As the exploration and production of conventional reservoirs have passed their peak, the development of unconventional reservoirs including heavy oil are increasingly important. A 3D preliminary numerical model to simulate thermal recovery of oil through mass and heat injection in SAGD technology is developed based on the programs of TOUGH2 as well as its inclusive phase equilibrium library EOS8. The instantaneous distributions of temperature and oil saturation were figured out and the fundamental process of SAGD was studied. It demonstrated that TOUGH2 source codes are potential to model thermal recovery of heavy oil through secondary development.


Steam Assisted Gravity Drainage (SAGD) is an enhanced oil recovery technology (Williams, 2003; Moritis, 2004), which has been widely used in Alberta because of its richest reserves of heavy oil and asphalt sands. In fact, the use of SAGD in the world is also growing not only just in Canada, but also in such as the US and China. It can be seen that SAGD technology has a wide range of application prospects.

To briefly summarize SAGD's development history, a large amount of literature has been reviewed. From 1979 to 1997 was the first stage: In early 1979, the systematic Lindrain theory firstly started to be published. The gravity drainage equation by percolation mechanics and numerical heat transfer was derivated (Butler and McNab, 1981). Soon after its clear principle, a method named SAGD with up-injection and down-production double horizontal wells (Butler, 1991), which is currently the most commonly used technology in heavy oil recovery, was proposed. In the same period, Tandrain Theory, similarity criteria and Linear Model Theory were proposed successively (Reis, 1992; Butler &; Stephens, 1981; Chung &; Butler, 1989). The second phase is from 1997 to the present: A technology named SAGP (Steam and Gas Push) for recovery oil from thin oil reservoir was developed by Bulter research team (Butler, 1997). In 2000, the FAST-SAGD technology was developed to recovery oil from super heavy oil reservoir. It had been proved that compared with traditional dual horizontal wells it can improve oil-steam ratio and recovery factor (CyrCoates and Polikar, 2001; PolikarCyr and Coates, 2000). In general, the success of steam-assisted gravity drainage has been demonstrated by both field and laboratory studies (Chen, 2009).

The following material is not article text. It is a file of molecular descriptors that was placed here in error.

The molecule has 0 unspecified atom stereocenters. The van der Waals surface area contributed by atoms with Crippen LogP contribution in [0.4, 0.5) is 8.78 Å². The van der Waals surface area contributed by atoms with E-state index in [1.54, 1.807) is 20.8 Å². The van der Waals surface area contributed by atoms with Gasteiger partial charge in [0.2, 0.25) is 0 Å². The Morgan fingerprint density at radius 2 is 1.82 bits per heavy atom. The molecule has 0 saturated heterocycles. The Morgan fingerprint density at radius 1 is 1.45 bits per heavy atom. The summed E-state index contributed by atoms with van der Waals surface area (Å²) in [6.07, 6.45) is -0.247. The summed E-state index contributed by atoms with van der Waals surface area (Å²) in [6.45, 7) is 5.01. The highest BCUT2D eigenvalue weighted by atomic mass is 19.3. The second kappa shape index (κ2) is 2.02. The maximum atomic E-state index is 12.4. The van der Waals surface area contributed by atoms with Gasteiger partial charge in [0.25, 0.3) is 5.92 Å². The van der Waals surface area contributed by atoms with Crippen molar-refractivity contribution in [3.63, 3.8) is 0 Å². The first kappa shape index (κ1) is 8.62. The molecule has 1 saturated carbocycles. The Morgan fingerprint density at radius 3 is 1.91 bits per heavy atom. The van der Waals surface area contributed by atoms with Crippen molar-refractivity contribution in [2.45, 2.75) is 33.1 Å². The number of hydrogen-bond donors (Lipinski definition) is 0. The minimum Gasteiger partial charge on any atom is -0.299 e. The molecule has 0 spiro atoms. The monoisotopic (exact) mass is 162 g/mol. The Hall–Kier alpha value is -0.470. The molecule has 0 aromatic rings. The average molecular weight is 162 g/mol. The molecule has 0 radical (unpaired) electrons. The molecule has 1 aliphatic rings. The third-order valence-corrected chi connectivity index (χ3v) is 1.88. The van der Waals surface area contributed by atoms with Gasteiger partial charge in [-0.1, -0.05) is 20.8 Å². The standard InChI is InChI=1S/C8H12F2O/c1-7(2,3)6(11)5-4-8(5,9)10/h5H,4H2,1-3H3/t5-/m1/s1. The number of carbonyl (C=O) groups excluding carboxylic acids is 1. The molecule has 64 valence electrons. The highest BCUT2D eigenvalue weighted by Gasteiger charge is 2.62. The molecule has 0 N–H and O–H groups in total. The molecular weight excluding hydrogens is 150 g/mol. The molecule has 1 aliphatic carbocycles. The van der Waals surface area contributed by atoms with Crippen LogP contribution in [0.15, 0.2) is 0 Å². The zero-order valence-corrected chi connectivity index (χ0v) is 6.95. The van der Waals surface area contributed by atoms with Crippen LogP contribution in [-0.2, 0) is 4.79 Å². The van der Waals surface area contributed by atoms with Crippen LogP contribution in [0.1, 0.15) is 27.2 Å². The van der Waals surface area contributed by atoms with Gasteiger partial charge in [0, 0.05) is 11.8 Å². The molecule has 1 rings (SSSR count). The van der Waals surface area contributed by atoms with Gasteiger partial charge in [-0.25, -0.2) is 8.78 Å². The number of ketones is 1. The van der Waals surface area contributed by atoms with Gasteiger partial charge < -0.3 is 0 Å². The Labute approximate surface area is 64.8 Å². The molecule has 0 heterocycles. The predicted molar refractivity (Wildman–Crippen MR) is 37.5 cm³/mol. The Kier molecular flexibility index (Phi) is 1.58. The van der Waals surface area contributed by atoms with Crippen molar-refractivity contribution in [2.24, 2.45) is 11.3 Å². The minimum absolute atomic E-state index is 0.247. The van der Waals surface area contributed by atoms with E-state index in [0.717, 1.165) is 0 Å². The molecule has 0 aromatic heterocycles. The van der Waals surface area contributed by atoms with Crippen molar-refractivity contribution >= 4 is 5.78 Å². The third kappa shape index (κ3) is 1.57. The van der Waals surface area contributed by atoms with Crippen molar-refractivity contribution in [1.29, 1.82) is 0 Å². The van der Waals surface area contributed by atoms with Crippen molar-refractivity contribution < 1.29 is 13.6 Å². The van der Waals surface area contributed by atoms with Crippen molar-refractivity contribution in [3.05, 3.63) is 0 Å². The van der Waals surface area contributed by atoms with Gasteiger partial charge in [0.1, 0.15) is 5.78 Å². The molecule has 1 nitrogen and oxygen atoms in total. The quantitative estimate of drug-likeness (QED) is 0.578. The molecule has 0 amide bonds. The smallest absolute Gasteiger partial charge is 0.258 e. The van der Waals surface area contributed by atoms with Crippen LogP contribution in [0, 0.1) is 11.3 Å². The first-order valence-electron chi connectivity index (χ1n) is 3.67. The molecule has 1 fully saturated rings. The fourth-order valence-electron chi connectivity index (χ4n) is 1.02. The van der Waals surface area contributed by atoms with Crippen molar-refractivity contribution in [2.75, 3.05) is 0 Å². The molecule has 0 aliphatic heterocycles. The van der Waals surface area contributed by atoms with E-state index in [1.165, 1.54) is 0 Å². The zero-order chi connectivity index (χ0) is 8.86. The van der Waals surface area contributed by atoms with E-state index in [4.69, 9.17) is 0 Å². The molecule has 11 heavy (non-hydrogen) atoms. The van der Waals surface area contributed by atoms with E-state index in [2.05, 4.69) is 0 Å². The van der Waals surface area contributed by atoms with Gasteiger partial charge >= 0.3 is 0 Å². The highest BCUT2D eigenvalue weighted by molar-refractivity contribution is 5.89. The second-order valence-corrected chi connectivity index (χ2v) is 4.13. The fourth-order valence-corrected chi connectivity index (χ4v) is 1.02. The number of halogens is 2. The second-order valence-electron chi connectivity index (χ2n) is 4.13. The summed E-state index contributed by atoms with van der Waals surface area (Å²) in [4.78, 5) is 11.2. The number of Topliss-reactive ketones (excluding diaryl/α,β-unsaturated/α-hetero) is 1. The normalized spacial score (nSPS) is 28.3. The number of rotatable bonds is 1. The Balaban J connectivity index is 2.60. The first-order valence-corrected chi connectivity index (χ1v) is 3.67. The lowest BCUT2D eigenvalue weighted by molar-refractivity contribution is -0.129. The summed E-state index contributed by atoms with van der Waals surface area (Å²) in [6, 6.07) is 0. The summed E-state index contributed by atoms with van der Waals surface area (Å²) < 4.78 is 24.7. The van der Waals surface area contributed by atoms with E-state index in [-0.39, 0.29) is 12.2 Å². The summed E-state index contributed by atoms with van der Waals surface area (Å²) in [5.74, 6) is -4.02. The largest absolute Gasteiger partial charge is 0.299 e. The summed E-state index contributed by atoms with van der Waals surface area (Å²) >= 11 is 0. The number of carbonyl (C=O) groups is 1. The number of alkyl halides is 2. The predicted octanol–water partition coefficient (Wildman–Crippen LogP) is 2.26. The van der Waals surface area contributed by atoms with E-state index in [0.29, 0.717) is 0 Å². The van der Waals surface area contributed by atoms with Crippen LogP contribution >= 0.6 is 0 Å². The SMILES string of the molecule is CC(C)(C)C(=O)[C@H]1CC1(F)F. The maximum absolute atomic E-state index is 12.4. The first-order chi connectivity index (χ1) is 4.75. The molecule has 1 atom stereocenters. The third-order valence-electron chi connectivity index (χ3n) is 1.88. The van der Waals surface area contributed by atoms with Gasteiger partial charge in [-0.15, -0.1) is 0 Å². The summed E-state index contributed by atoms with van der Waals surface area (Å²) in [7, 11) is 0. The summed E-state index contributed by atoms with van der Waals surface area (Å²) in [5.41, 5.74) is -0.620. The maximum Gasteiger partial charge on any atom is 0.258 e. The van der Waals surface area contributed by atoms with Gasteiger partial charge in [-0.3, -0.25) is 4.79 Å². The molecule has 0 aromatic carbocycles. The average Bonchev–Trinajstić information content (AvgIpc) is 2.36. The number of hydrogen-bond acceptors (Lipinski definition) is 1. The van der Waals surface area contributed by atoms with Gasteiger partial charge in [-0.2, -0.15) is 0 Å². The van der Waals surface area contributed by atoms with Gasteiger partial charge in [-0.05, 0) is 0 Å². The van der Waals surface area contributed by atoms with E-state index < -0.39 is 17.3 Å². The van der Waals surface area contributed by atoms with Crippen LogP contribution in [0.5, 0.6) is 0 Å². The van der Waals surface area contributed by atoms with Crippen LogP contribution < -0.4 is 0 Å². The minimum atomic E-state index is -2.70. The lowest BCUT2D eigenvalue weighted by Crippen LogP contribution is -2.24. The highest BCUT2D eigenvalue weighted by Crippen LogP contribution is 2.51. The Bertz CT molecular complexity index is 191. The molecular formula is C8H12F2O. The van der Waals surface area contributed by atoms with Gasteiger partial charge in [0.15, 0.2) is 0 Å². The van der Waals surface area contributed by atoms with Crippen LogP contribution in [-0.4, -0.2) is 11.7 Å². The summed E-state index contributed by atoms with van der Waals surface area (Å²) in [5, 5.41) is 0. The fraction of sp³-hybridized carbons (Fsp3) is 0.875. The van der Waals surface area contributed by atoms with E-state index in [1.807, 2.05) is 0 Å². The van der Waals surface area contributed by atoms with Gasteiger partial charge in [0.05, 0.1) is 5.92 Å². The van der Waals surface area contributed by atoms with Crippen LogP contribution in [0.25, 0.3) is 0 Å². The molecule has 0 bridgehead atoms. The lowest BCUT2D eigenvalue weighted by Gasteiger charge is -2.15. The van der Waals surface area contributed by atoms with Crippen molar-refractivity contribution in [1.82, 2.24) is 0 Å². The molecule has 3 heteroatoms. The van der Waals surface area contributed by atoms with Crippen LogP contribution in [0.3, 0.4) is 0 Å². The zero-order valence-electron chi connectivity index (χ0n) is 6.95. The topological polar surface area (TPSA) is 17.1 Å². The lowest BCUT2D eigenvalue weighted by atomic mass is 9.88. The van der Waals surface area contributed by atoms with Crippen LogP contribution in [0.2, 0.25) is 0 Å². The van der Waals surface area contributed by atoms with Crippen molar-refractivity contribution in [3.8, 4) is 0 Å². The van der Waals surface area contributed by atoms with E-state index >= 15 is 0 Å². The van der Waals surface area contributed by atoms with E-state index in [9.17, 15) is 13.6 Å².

Numerical simulation, as an important research method, is also widely used in the field of oil recovery. In this article, firstly, the multi-field and multiphase mechanism in dynamic non-isothermal process during steam injection is elucidated, a non-isothermal three-phase flow model is described based on the mathematical theories of reservoir flow. Secondly, a numerical model of SAGD was established based on TOUGH2 for analyzing the steam injection process. Meanwhile, the parameter sensitivity was analyzed. Lastly, the corresponding summary and outlook are given.

This content is only available via PDF.
You can access this article if you purchase or spend a download.